Cancer and Parenting: Tips for Patients with Young Children

Sabina Borza
Sabina Borza

About the author: Sabina Borza is a Hodgkin’s lymphoma survivor. She discovered a mass during the third trimester of her pregnancy and underwent chemotherapy and radiation shortly after giving birth.

Dealing with a cancer diagnosis and the subsequent treatment is a challenge in itself, but parenting young children at the same time poses a unique set of challenges and concerns.

When I was going through treatment while raising my newborn daughter, I had many questions, including, “how am I going to do this?!” Here are a few tips that were helpful to me and some important topics to discuss with your doctors.

Say “yes” to help.

Many people will want to do what they can to make life easier for you but they probably don’t know how. Take them up on their offers and let them know exactly how they can help! Cooking meals, babysitting, and taking your children or you to appointments can be a huge help at this hectic time. If it is too overwhelming for you to coordinate, ask someone close to you to handle this.

Find out how your treatment and follow up will affect interactions with your children.

For example, depending on your child’s age, you may need to avoid holding or being close to them following PET, MUGA, or other scans involving radioactive materials. Always ask your doctors how your treatments, medications, etc., could affect your young children, discuss any alternatives, and then plan accordingly.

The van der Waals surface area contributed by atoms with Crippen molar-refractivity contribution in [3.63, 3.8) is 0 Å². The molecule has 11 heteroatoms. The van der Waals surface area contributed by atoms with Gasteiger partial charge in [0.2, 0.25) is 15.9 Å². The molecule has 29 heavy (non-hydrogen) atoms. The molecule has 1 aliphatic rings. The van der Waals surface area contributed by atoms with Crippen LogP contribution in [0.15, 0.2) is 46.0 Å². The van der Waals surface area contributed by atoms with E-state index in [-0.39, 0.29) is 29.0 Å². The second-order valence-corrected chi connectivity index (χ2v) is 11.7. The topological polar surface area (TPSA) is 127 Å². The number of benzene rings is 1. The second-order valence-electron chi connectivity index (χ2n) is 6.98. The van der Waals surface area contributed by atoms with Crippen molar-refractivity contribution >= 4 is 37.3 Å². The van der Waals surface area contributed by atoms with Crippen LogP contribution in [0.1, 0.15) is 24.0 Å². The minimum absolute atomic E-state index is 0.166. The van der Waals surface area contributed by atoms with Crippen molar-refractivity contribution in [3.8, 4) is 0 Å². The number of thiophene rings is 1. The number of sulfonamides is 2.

Discuss vaccinations.

Speak with your oncologist and pediatrician about vaccines your child will receive. In some cases, you might delay or decide not to vaccine your child with any live vaccines as this might affect your health.

Avoid germs and get your rest.

This sounds impossible but it’s very important to make your health a priority. Your oncologist may recommend in-home care instead of day care to keep you and your child healthy during your treatment. If your child does get sick, you can wear a mask, avoid sharing utensils, and take other precautions. Having a young child is exhausting and may involve a lot of sleepless nights but remember to make sure you get rest during and after treatment.

Stay tuned for more blogs from Sabina covering topics important for young parents coping with a cancer diagnosis!

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